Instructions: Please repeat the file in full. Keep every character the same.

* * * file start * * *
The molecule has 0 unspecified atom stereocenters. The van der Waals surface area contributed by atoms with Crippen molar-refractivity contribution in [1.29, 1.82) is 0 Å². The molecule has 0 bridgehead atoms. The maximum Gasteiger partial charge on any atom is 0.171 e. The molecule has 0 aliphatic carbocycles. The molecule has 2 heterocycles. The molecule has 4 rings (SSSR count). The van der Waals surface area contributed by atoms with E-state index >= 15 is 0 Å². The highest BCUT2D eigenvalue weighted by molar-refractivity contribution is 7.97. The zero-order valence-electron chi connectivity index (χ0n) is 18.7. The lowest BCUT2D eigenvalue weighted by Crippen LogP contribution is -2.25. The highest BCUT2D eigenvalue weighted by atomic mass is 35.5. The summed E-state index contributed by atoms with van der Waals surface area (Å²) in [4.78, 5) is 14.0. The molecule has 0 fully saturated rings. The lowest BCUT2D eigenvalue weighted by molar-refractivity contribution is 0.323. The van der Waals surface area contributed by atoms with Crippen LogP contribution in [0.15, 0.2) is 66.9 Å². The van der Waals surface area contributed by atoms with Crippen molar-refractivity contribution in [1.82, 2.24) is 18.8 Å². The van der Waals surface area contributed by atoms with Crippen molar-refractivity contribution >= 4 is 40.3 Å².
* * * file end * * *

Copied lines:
The molecule has 0 unspecified atom stereocenters. The van der Waals surface area contributed by atoms with Crippen molar-refractivity contribution in [1.29, 1.82) is 0 Å². The molecule has 0 bridgehead atoms. The maximum Gasteiger partial charge on any atom is 0.171 e. The molecule has 0 aliphatic carbocycles. The molecule has 2 heterocycles. The molecule has 4 rings (SSSR count). The van der Waals surface area contributed by atoms with E-state index >= 15 is 0 Å². The highest BCUT2D eigenvalue weighted by molar-refractivity contribution is 7.97. The zero-order valence-electron chi connectivity index (χ0n) is 18.7. The lowest BCUT2D eigenvalue weighted by Crippen LogP contribution is -2.25. The highest BCUT2D eigenvalue weighted by atomic mass is 35.5. The summed E-state index contributed by atoms with van der Waals surface area (Å²) in [4.78, 5) is 14.0. The molecule has 0 fully saturated rings. The lowest BCUT2D eigenvalue weighted by molar-refractivity contribution is 0.323. The van der Waals surface area contributed by atoms with Crippen LogP contribution in [0.15, 0.2) is 66.9 Å². The van der Waals surface area contributed by atoms with Crippen molar-refractivity contribution in [1.82, 2.24) is 18.8 Å². The van der Waals surface area contributed by atoms with Crippen molar-refractivity contribution >= 4 is 40.3 Å².